“Never interfere with an enemy in the process of destroying himself,” Napoleon once said. That’s a lesson Jerusalem needs to learn quickly, and Washington needs to reinforce, as Israel’s regional challenges escalate while the Jewish state is splintering over an ill-timed debate on judicial reform.
Though Prime Minister Benjamin Netanyahu has paused his push for a judicial overhaul that critics charge would threaten Israel’s democracy, huge protests are continuing around the country, and protest leaders are calling for a massive Independence Day demonstration in Tel Aviv next week.
Israel’s adversaries are seeking to capitalize on the chaos, with Netanyahu’s government clearly distracted by the protests and unable to focus sufficiently on mounting regional challenges, according to on-the-ground observers. A sense of vulnerability within Israel, they say, is palpable.
The burgeoning Iran-Saudi Arabian rapprochement is not only complicating prospects for an official Saudi recognition of Israel — for which Jerusalem has worked hard and which could pay great dividends for both Jerusalem and Washington — it’s also creating additional headaches for Israel.
Iran’s President Ebrahim Raisi has accepted an invitation to visit Riyadh, and Iran has invited Saudi’s king to visit Tehran. Meanwhile, leaders of Iran-backed Hamas are scheduled to meet with Saudi officials in the coming days to discuss renewing ties, which frayed after the terrorist group seized control of Gaza from the Palestinian Authority in a violent coup in 2007.
Saudi support, of course, could only strengthen Hamas, which seeks Israel’s destruction, is further implanting itself in southern Lebanon (with help from Iran and Hezbollah, another of its terrorist proxies), and launched at least 36 rockets from southern Lebanon into Israel in early April.
Iran is also reportedly seeking to restore relations with Egypt, another regional powerhouse with which Israel has official ties and works closely. At the same time, Arab nations are increasingly inviting Syria, a close Iranian ally and Israeli adversary — and a recent regional pariah due to strongman Bashar al-Assad’s brutality during Arab Spring protests in 2011 and subsequent civil war — back into their world.
Saudi Arabia is apparently playing a leading role in orchestrating Syria’s return. Syrian Foreign Minister Faisal Al-Miqdad reportedly met in recent days with his Saudi counterpart in Jeddah. That visit by a Syrian official was reportedly the first since Riyadh ended relations with Damascus over its response to the protests of 2011, and it’s the centerpiece of a broader warming between Syria and the six-member Gulf Cooperation Council.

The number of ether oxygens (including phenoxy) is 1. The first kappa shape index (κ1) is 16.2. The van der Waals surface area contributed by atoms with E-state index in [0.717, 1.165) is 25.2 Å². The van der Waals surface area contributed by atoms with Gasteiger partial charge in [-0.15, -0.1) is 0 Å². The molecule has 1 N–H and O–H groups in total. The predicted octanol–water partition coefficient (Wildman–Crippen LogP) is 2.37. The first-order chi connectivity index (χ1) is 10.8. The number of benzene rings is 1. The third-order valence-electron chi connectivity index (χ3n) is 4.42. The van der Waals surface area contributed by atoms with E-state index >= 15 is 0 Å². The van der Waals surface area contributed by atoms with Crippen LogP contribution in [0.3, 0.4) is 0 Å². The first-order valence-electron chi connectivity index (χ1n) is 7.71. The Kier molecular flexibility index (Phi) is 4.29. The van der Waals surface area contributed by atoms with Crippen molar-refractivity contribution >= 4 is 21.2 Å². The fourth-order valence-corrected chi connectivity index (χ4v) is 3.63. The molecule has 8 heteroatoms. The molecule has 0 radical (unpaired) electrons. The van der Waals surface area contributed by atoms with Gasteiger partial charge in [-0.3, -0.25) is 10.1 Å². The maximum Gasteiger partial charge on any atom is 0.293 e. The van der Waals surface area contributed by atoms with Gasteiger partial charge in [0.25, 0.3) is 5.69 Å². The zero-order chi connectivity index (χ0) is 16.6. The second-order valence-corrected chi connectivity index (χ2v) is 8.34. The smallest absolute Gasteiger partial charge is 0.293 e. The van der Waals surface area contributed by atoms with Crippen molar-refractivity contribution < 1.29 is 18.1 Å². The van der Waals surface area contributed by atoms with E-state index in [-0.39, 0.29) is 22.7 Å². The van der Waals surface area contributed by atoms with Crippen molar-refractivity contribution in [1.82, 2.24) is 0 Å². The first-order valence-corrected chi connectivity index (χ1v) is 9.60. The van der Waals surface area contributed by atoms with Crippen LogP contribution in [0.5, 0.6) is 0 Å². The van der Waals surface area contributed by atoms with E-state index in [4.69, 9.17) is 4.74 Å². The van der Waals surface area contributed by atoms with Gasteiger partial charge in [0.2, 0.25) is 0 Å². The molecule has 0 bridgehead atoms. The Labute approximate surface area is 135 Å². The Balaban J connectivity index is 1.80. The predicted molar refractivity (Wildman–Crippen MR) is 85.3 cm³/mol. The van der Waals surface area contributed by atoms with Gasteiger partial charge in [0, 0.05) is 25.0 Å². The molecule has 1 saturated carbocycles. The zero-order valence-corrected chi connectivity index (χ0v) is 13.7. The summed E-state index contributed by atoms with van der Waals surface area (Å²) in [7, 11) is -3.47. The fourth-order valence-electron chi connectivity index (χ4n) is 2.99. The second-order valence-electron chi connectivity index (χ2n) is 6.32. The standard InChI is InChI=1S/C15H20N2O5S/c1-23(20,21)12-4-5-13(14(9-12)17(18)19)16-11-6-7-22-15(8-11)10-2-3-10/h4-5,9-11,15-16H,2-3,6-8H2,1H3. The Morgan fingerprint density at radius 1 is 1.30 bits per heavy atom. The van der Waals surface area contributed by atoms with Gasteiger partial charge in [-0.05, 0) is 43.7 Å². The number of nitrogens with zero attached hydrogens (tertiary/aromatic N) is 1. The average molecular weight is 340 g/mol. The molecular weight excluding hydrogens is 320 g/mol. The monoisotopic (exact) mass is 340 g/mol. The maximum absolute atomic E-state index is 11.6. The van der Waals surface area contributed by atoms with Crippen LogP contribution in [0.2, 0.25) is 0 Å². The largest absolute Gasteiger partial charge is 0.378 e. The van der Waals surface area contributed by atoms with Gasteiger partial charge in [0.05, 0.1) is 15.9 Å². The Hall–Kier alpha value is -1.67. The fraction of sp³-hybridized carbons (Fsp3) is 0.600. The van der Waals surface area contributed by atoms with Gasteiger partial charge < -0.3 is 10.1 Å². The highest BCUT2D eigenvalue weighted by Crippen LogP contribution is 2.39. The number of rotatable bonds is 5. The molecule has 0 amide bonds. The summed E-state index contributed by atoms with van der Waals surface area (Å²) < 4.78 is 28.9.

Thus, Israel faces a quickly changing landscape. No longer is the region organized in large part around a rivalry between Iran, the leading Shia state, and Saudi Arabia, the leading Sunni state. No longer is Riyadh moving closer to Jerusalem and away from Tehran. No longer is Damascus a regional outcast.
All of that raises new challenges for Israel as it confronts Iran over its nuclear advances and terror sponsorship — and as it seeks to expand the Abraham Accords and ink more peace pacts with Arab nations.
One key Israeli adversary watching Israel’s discord and feeling buoyant is Hezbollah’s leader, Hassan Nasrallah, who has theorized that Israel is a “spider web” that’s destined to unravel. In his eyes, the mass protests and angry rhetoric over judicial reform are proving his point.
“Nasrallah’s heightened confidence,” two researchers at the Institute for National Security Studies, an Israeli think tank, wrote in March, “is apparently behind his recent increase of the presence of Hezbollah operatives close to the border with Israel — albeit in civilian clothes — and the erection of numerous new observation towers under the guise of the ‘Green without Borders’ organization.”
Israel’s discord has alarmed influential voices within the country, and they’re seeking to refocus Jerusalem on its mounting global challenges.
The Jerusalem Institute for Strategy and Security (JISS), for instance, writes in a new policy paper (which it termed a “wake-up call”) that “Israel should prepare for war — and politicians need to come to their senses.”
“Israel is seen from the outside as a torn society,” JISS writes, “gradually losing its ability to function. Friendly countries, among them those who signed the Abraham Accords and threw their weight behind Israel’s strategic presence in the region, look in astonishment at an internal conflict that indicates the State of Israel has domestic problems that could dismantle its military capability.”
In Jerusalem, negotiations over judicial reform are continuing. All parties would be well-advised to reach a compromise, easing domestic tensions and enabling the government to focus more fully beyond Israel’s borders.
Rather than chastise Netanyahu over his judicial proposal, as it’s done, Washington would be well-advised to encourage compromise. What serves Israel’s security, after all, serves U.S. regional interests.